Belmont University recently received a grant of $194,555 from the Christy-Houston Foundation for Physical Therapy (PT) and Occupational Therapy (OT) equipment. The equipment will have positive impacts on all students in the PT and OT programs at Belmont as well as patients, both in clinical education and after graduation for practice in health care.
Belmont University has the only private doctorate level physical therapy degree and the only doctorate level occupational therapy degree in Tennessee. In the past year, approximately 4,654 Rutherford County residents were served by Belmont PT and OT students. Well over 1,000 Middle Tennessee residents are served daily by Belmont University PT and OT students and alumni.
One piece of equipment that will be purchased through the grant for physical therapy is the SMART Equitest, by Neurocom International, Inc. The Equitest provides objective assessment of balance control and postural stability under dynamic test conditions to reflect the challenges of daily life. The system provides assessment and retraining capabilities with visual biofeedback on either a stable or unstable support surface and in a stable or dynamic visual environment. It is an evaluative tool for patients with balance problems and is also being used to evaluate Parkinson’s patients’ appropriateness for the cutting edge technology of deep brain stimulation. While the deep brain stimulation is performed by the Neurological Surgery Team at Vanderbilt University, an evaluation done before and after the surgery can be a key component to assessing clinical effectiveness. The Vanderbilt regional center of excellence for deep brain stimulation is working to educate physicians in out-lying areas on which patients are most appropriate for this surgical approach. It is hoped that over time, and with additional research, that this service will be provided to more patients and physicians in Middle Tennessee.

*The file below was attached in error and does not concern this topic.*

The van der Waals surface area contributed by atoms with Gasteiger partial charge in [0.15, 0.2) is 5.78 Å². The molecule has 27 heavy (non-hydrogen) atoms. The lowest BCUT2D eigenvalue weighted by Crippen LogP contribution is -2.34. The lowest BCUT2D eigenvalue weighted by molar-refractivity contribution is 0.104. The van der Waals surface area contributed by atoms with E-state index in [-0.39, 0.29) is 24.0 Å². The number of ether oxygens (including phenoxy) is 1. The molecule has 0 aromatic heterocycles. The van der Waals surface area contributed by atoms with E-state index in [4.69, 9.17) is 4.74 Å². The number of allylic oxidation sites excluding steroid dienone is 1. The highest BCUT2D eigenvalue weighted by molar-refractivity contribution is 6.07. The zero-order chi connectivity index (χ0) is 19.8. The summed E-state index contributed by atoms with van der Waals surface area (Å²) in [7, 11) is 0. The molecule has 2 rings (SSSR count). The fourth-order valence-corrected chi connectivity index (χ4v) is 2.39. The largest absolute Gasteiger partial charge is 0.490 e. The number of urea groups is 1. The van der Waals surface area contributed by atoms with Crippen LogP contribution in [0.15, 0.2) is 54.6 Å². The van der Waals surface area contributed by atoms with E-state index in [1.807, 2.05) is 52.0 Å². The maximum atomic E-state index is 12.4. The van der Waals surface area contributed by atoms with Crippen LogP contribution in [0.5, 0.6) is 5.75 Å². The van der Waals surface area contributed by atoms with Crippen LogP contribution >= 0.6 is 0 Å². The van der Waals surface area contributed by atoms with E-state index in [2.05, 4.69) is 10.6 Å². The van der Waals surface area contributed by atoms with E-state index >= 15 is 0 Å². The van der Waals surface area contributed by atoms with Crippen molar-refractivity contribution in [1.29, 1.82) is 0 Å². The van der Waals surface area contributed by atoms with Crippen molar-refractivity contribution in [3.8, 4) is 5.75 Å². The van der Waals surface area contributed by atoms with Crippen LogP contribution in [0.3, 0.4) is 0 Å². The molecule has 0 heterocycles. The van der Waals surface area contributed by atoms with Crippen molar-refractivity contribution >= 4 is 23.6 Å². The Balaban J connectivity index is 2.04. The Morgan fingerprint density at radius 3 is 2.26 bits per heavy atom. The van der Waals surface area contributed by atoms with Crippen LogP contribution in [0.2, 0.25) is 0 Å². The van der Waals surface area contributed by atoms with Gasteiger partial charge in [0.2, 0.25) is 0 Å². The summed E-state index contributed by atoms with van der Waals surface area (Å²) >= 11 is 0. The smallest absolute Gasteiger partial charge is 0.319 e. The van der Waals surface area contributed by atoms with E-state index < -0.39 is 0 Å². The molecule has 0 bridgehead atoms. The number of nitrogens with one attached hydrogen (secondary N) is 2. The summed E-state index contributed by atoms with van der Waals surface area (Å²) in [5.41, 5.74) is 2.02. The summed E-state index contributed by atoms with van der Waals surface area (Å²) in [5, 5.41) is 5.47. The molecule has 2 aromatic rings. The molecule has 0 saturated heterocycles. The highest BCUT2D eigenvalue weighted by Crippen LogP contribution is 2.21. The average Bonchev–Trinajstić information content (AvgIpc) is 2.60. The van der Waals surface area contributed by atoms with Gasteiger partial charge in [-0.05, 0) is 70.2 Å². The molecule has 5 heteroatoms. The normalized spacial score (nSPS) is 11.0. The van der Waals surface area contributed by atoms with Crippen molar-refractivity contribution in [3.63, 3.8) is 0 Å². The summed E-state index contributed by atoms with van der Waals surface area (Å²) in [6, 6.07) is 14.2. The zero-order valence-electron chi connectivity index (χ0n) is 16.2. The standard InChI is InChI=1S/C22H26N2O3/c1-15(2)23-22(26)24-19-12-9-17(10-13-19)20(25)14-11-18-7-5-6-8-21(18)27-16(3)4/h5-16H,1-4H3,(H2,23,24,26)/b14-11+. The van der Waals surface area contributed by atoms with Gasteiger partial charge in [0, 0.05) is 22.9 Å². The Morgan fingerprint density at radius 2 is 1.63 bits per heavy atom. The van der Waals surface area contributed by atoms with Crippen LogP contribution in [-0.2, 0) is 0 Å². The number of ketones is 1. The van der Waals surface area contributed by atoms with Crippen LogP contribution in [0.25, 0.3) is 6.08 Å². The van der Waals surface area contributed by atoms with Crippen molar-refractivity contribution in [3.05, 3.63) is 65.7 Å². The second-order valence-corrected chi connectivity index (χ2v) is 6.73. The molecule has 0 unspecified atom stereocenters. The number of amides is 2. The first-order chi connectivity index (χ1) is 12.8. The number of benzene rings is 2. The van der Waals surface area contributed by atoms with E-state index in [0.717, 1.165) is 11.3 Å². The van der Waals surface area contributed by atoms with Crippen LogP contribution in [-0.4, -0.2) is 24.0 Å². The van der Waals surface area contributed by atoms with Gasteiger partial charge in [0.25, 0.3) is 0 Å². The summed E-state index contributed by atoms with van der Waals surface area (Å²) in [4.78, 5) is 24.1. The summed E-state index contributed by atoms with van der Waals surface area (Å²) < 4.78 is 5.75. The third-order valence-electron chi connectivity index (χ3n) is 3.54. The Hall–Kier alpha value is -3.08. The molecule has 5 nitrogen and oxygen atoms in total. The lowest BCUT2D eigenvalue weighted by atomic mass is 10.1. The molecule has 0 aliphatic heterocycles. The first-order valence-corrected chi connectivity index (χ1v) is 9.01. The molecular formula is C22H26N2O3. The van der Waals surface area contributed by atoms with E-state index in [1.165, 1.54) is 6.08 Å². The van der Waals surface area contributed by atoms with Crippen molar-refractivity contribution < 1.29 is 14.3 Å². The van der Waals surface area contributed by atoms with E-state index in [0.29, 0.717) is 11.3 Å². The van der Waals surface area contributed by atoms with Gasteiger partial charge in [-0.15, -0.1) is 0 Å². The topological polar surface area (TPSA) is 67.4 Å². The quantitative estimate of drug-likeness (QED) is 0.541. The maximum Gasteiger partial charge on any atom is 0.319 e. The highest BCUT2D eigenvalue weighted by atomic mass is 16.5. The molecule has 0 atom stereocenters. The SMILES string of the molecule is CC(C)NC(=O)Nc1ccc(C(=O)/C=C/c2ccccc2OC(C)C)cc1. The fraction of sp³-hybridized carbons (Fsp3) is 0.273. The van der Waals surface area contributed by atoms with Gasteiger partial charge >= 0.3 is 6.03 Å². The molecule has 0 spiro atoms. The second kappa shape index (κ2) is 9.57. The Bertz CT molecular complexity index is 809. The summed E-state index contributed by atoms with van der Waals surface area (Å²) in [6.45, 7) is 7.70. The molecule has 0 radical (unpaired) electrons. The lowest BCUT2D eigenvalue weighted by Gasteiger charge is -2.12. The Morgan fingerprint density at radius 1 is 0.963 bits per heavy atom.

The equipment grant will also be used to purchase other items for physical therapy and occupational therapy, including a driving simulator that is instrumental for research pertaining to driving needs for an aging population. In addition, low vision equipment will be used for classroom training. Sewing machines will enable students to learn how to fabricate orthotics, slings and other adaptive equipment to restore function. With an impending shortage of physical therapists and occupational therapists, Belmont University is actively recruiting more students interested in allied health. The new equipment will provide essential tools for educating highly-competent, doctoral prepared PTs and master or doctoral prepared OTs.
“Belmont receives grant for therapy” – The Daily News Journal, October 28, 2006